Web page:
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July 25th, 2007 Stephen Marc Beaudoin | Performance
 

Mamma Mia!

IKEA isn't the only Swedish phenom to hit town today.

     
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The advent of the jukebox musical was born with a raucous scream greeting the glorious downbeat of "Dancing Queen" in the old but new ABBA musical, Mamma Mia! Now, from Movin' Out to the Tony Award-winning Jersey Boys, jukebox musicals are setting a new low standard for sweaty-palmed nostalgia, beside-the-point plots and reckless endangerment of musical theater as an art form.

So why, with all its senseless plot writing and vapid showmanship, has Mamma Mia! raked it in at the box office as the longest-touring—six years and counting—jukebox musical so far? Are audiences so hungry for musical theater entertainment that they'll award a standing O to the first pair of cute buns in bell bottoms to coo "The Winner Takes It All" in a breathy falsetto?

In a word: yes.

Mamma Mia! has, in spite of its glitter-bedecked self, managed to tap into one of the most powerful parts of modern audience minds and pocketbooks: their karaoke-soaked, wistful and maudlin music-hall memories. It's not uncommon to see fans at Mamma Mia! (or any other of the juxebox musicals of the past six years or so) mouthing the words to their favorite tunes, or mindlessly bopping along in their seats.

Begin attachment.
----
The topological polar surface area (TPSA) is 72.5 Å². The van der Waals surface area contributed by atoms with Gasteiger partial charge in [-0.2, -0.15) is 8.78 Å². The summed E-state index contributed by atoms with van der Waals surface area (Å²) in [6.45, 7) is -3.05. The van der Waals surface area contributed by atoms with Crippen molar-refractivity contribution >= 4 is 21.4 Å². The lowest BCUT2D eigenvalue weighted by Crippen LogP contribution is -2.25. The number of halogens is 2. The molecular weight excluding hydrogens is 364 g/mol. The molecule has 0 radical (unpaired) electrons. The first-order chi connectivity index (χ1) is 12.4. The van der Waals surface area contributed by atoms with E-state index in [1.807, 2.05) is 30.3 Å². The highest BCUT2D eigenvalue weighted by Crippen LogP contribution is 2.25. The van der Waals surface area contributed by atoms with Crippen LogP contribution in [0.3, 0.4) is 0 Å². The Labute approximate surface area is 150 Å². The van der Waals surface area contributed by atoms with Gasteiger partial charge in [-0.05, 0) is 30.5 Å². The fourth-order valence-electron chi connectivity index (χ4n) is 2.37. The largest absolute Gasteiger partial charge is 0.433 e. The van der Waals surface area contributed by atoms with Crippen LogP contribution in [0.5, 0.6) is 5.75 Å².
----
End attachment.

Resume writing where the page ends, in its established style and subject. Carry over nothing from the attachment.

After six years and nearly 2,500 sweat-soaked performances as the stuffy English banker Harry Bright, 43-year-old cast member Ian Simpson still isn't bored onstage. "Really," he says, "who doesn't have a good time when there's spandex involved?"

While the most recent Broadway revuesical to trade in earlier-era pop culture detritus, Xanadu, is enjoying rave reviews (perhaps that has to do with being a little more fleshed out than the movie it's based on), Mamma Mia! runs hot and cold among critics: In his 2001 New York Times review of the Broadway opening, Ben Brantley called it nothing less than "a giant singing Hostess cupcake."

It's worth recalling that the two B's behind ABBA—Swedish singer-songwriters Benny Andersson and Björn Ulvaeus—are also the perpetrators behind the inane cult musical hit Chess, which sank quickly on Broadway in the '80s. Perhaps Mamma Mia! is ABBA's second shot at musical-theater infamy (though there are rumors that Benny and Björn are writing and workshopping a new musical in their native Sweden...sweet!). Or maybe Mamma Mia! wants nothing more than to be enjoyed for what it is: a mindless feel-good romp that so many audience members are willing to take a chance on. .


Broadway Across America at the Keller Auditorium, 222 SW Clay St., 241-1802. 7:30 pm Wednesday and Friday, 2 and 7:30 pm Thursday and Saturday, 1 pm and 6:30 pm Sunday, July 25-29. $28-$73.
 
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